Friday, September 4, 2009

Guest blogger --Nik Hartley from Motown

Nik is 13 and currently attends middle school in Detroit. He likes to write and play hoops. He's a good ball handler, but tells me, his outside shot needs work. That's Nik on the far right.


The Importance of Friends in Middle School

From my recent experiences at the overpopulated suburban school called Waldon Middle School, I know that many kids at my age exhibit extremely hostile and mean behavior towards their peers. The students who they target are primarily new kids and those who either have trouble making friends, or have been alienated to the extent that no-one wants to be around them simply because of what others say. They target those who are often alone or are ignored by the groups they hang out with, because they know that none of their targets "friends" can/will come to their aid if they are bullied.

This is not a situation that is easily ignored by the victims, because being constantly dehumanized can have a serious effect on their self-esteem and confidence to do anything in life. The mistake that teachers often make is the assumption that children will behave better and perform better if they don't have good friends in school. In my personal experience, this is the opposite of what really happens.

When I was constantly abused with no-one to help me stand up to the bullies, I felt my will to continue my schoolwork decrease. I also felt so emotionally torn down that I behaved badly in class as a way of releasing some of my stress, and because the teachers were already so against me I felt that it didn't even matter. I also attempted to be a disruptive class clown as a last resort of obtaining friends.

From all of my past experiences, I know that for a child to perform his/her best in school, while maintaining a healthy level of self-esteem, they need good friends who will stick with them. Not only does the student need to actively attempt to make friends, but the school should also encourage students to make friends with everybody and keep their eyes open for any situation where a student is excluded by their peers.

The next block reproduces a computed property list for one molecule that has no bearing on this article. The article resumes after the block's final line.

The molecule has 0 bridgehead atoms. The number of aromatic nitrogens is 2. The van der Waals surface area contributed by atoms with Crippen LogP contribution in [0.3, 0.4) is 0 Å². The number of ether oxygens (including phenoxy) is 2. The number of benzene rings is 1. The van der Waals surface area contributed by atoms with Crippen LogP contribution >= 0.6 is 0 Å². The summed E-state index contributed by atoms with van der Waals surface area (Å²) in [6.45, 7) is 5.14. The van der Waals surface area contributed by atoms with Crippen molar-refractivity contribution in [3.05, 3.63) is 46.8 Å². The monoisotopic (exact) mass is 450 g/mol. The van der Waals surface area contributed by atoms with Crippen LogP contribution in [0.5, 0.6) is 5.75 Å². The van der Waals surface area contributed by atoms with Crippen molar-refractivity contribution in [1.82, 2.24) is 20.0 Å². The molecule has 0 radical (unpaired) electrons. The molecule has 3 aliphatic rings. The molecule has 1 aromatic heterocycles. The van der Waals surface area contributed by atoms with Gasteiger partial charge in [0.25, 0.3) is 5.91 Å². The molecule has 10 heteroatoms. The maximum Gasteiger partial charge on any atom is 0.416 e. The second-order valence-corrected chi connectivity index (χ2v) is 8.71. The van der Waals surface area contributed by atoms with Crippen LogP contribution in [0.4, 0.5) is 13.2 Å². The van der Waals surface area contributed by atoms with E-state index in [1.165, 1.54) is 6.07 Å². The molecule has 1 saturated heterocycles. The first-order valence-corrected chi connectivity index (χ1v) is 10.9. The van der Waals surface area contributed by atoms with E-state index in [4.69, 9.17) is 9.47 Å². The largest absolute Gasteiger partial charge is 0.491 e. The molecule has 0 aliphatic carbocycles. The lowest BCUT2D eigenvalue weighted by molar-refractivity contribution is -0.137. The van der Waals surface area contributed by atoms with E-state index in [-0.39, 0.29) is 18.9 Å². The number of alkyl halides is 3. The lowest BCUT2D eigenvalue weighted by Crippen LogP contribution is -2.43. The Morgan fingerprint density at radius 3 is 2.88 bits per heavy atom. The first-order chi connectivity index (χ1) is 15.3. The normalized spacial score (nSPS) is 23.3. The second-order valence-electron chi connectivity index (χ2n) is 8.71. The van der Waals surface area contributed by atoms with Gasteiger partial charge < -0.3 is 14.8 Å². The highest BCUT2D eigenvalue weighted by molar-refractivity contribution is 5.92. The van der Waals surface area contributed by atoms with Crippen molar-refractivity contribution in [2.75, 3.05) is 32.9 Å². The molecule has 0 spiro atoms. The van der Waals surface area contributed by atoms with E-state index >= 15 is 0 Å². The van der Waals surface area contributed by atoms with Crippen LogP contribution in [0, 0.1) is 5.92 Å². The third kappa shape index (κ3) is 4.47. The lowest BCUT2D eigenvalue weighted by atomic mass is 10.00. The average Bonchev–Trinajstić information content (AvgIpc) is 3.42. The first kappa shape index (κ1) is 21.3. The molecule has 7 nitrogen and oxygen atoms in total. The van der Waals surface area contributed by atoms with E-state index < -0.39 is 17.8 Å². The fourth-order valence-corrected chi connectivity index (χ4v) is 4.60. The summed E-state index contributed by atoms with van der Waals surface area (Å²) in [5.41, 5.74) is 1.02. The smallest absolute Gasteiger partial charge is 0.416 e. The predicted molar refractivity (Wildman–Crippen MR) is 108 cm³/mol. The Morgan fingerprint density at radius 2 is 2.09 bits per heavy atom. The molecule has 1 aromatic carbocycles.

1. Well said, Nik! Excellent!

  2. Great blog, Nik. You're right that many kids are bullies simply because they see that as a way to build up their egos and their personal power. Kids aren't the only ones who foolishly seek positions of power, thinking they will feel better when they can push other people around.

    I'm not sure that teachers (most teachers, anyway) prefer that their students not have good friends. A teacher who deliberately separates friends is usually trying to maintain order. Teachers can create a new seating chart every day, but if their only goal is separating kids who like to talk to each other, they generally just make things worse-- you have to build in time for friendly communication to make a class work and learning possible.

    Thanks for writing-- some pretty profound thinking!

  3. Two of Nik's teachers from Waldon saw this post. Nik just ran into one on his bike ride in the neighborhood this evening.

    She was supportive.

    Nik has experienced the power of the written word. I hope he blogs more--he has a LOT more to say.


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